Ragnar Kjartansson | REVIEW

Ragnar Kjartansson

Ragnar Kjartansson

Musée d’art Contemporain, Montréal

By Katie Thomson

Picture a darkened space. Seven large screens line the walls, while two more hang in the middle of the room. One by one, these screens light up to reveal rooms in a mansion, each of which contains an individual with a musical instrument, a set of headphones and a microphone. A woman in a nightgown sits on the landing with her cello; a man in a dark vest is poised at a drum kit in the hallway; another perches on the bench of a grand piano in the parlour. At first, a bearded man lying naked in a bathtub begins to strum his guitar, and, one by one, the other musicians join in. Together they form The Visitors, the centrepiece to the exhibition by Icelandic artist Ragnar Kjartansson at the Musée d’art Contemporain.

Led by Kjartansson in the bathtub, these on-screen ‘visitors’ create a symphony that lasts nearly an hour, passing from delicate moments to powerful crescendos. Gallery-goers wander round the installation, discovering how the many rooms fit together while exploring lyrical interpretations of the song ‘Feminine Ways’, based on a poem by Kjartansson’s ex-partner. The lamenting music transports viewers to this elegant house far away, creating a connection between two types of visitors – those on film and those in the gallery. As the performance draws to a close, the musicians unite in the garden and stroll off into nearby fields, still singing the same repeating verse. The cameras are turned off one at a time and the gallery is quiet once more.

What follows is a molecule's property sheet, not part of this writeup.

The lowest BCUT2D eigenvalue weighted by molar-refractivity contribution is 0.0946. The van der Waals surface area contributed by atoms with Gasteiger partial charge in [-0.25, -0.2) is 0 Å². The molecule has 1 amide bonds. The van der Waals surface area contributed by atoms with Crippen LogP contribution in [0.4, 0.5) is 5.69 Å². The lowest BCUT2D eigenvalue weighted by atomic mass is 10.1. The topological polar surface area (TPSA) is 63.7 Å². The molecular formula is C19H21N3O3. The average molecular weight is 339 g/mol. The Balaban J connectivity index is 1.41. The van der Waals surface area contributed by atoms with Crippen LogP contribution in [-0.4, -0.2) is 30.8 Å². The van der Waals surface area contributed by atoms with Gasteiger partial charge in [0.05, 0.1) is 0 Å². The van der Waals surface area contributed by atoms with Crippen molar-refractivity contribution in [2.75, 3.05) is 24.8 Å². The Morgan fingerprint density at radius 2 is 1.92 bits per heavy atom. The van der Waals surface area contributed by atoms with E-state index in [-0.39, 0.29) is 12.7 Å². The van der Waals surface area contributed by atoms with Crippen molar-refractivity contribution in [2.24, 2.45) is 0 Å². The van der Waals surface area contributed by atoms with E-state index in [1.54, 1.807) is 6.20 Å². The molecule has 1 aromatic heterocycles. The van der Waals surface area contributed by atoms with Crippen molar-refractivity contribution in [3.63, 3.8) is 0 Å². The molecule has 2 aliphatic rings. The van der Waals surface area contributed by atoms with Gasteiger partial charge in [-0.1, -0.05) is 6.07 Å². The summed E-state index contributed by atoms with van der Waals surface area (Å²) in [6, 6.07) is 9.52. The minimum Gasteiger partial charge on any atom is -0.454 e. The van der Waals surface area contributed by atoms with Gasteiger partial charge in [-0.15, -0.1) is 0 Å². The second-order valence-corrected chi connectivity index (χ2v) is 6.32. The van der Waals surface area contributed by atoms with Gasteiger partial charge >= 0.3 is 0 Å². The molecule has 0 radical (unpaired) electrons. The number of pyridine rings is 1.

In addition to The Visitors, the exhibition at the MAC features A Lot of Sorrow, a video chronicling the six-hour performance of a single song, Sorrow, by US group The National. Also included is the début of Kjartansson’s new work, World Light, documenting the production in a Vienna gallery of a film based on a renowned Icelandic novel. In each of these pieces, the artist skillfully builds intimate yet expansive worlds, transporting and enchanting visitors. Entrance to Ragnar Kjartansson’s exhibition is a round-trip ticket to three unique universes, a voyage I would highly recommend. favicon-32-21x21

Until May 22


Leave a Reply

Your email address will not be published.